10 election terms you should know
The UK is gripped by election fever today as the nation goes to the polls, facing historic choices. As the sheer volume of political information and terminology can be overwhelming and difficult to follow, we’ve put together a glossary of the most important terms you should know. We hope you find it helpful.
This stands for Member of Parliament, a person elected by voters to represent a constituency in parliament.
The UK is divided into areas called constituencies. One MP is elected to represent each of these areas.
The term ‘Frontbencher’ is used to describe either a government minister or opposition shadow spokesperson. This comes from the seating arrangements where the most important members of Parliament sit at the front.
The backbenches are the seats where an MP sits if he or she is neither a minister nor a spokesman for his or her party i.e. not in the front rows.
‘First-past-the-post’ is the name usually given to the electoral system used for election to the House of Commons. In this system each area (constituency) elects one MP from a choice of candidates. Voters can only vote for one candidate and the candidate that gets the most votes becomes the MP. This system generally results over time in a two-party competition.
6. House of Commons
The House of Commons is the lower house of the parliament of the United Kingdom which meets in the Palace of Westminster. The house is an elected body consisting of 650 members known as members of parliament MPs. Members are elected to represent constituencies.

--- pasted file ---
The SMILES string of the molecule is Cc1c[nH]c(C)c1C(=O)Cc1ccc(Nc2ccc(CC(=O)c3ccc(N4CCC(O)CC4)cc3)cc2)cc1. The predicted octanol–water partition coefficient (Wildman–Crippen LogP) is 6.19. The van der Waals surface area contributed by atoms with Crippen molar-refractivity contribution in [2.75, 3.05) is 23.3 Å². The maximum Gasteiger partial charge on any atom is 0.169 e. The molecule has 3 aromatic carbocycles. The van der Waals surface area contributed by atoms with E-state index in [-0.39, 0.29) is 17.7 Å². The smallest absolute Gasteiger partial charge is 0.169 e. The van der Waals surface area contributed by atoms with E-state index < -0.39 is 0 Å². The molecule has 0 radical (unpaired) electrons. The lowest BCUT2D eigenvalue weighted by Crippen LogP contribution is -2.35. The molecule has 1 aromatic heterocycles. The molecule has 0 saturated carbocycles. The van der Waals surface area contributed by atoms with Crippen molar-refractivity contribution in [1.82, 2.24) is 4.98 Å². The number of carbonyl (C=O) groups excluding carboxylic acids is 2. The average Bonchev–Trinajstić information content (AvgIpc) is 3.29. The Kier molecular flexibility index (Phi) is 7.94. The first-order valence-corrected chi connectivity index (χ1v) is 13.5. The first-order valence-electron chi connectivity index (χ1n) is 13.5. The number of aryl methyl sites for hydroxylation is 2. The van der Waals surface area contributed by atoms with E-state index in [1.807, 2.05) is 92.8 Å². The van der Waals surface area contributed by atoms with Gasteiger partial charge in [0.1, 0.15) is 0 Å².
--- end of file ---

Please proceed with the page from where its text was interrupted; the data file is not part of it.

7. House of Lords
This is the upper house of the parliament of the United Kingdom. Like the House of Commons, it meets in the Palace of Westminster. Unlike the House of Commons, the number of members is not fixed. The public does not elect members of the House of Lords and its members are called peers.
A Peer is a member of the House of Lords. Some titles are hereditary but most members are Life Peers. The public does not elect members of the Lords. Hereditary Peers inherit their titles and Life Peers are appointed by the Queen on the advice of the Prime Minister to serve for their life. Since the year 2000, most hereditary peers have lost the right to sit in the House of Lords.
9. Polling card
An official poll card is a document which is sent to all registered voters shortly before an election in the UK. The poll card gives information about the election and the voter such as the date of the election, the location of the polling station, opening and closing times and the name, address and electoral number of the voter.
This can be a tricky word as it has more than one meaning.
1) A survey
Example: The newspaper conducted a poll to predict the election results.
2) The place where votes are cast or recorded —usually used in plural at the polls aka Polling station.
Example: The polls are open until 8:00 tonight.
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